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INTRODUCTION

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The major features of this chapter are the clinical aspects of cancer, including etiology and prevention; staging; diagnosis and treatment of common cancers; and recognition and management of complications from cancer.

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Etiology

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Cancer is the second most common cause of death in the United States. In 2016, an estimated 1,685,210 cases of cancer were diagnosed, and 595,690 persons died from cancer. Based on current statistics, almost 40% of Americans will be diagnosed with cancer at some point during their lifetime. Table 39–1 lists the 10 leading cancer types in men and women by site.

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Table 39–1.Estimated 10 most common cancer cases in the United States in males and females (all races).
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However, the death rates from cancer are decreasing. Compared to the 1991 cancer death rate of 215.1 per 100,000 population, the 2012 rate of 171.2 per 100,000 represents a 20% reduction in its death rate. Importantly, death rates have declined in the four most common cancer types (lung, colon-rectum, breast, and prostate). The largest declines in death rates in women have been in non-Hodgkin lymphoma and colorectal cancer and in men, in prostate and stomach cancers. Reductions in cancer mortality reflect successful implementation of a broad strategy of prevention, detection, and treatment. Due to these improvements, the number of cancer survivors is increasing. In 2015, an estimated 14.5 million people were alive in whom cancer had been previously diagnosed; that number is projected to grow to 18.9 million in 2024.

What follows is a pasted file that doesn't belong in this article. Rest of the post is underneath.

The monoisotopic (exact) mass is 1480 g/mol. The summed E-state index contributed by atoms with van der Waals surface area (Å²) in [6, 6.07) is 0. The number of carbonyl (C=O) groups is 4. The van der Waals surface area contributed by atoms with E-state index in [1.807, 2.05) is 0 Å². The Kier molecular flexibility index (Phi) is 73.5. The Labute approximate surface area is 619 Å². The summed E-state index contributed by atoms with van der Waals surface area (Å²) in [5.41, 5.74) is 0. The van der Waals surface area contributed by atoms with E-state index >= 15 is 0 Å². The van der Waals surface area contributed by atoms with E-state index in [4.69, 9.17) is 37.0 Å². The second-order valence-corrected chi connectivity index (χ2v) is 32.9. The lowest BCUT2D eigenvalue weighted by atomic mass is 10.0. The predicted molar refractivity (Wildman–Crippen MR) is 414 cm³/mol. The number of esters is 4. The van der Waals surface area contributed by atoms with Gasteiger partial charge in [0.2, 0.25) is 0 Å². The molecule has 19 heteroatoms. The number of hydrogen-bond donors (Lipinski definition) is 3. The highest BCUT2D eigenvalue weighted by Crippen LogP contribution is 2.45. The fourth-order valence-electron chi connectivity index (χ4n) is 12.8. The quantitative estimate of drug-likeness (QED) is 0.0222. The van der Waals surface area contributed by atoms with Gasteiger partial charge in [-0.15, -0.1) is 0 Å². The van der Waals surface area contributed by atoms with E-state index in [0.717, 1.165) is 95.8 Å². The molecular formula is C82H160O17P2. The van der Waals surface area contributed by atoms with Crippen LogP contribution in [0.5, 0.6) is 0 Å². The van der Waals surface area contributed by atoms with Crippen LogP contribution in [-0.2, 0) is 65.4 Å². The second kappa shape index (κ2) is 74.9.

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Modifiable Risk Factors

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Tobacco is the most common preventable cause of cancer death; at least 30% of all cancer deaths in the United States are directly linked to tobacco. In 2014, an estimated 167,133 cancer deaths in the United States could be directly attributed to tobacco. Clear evidence links tobacco use to at least 15 cancers. The most dramatic link is with lung cancer; 80% of lung cancer cases occur in smokers. Remarkably, almost 10% of long-term survivors of a tobacco-related cancer continue to use tobacco products, increasing their risk of yet another cancer.

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Tobacco cessation directed ...

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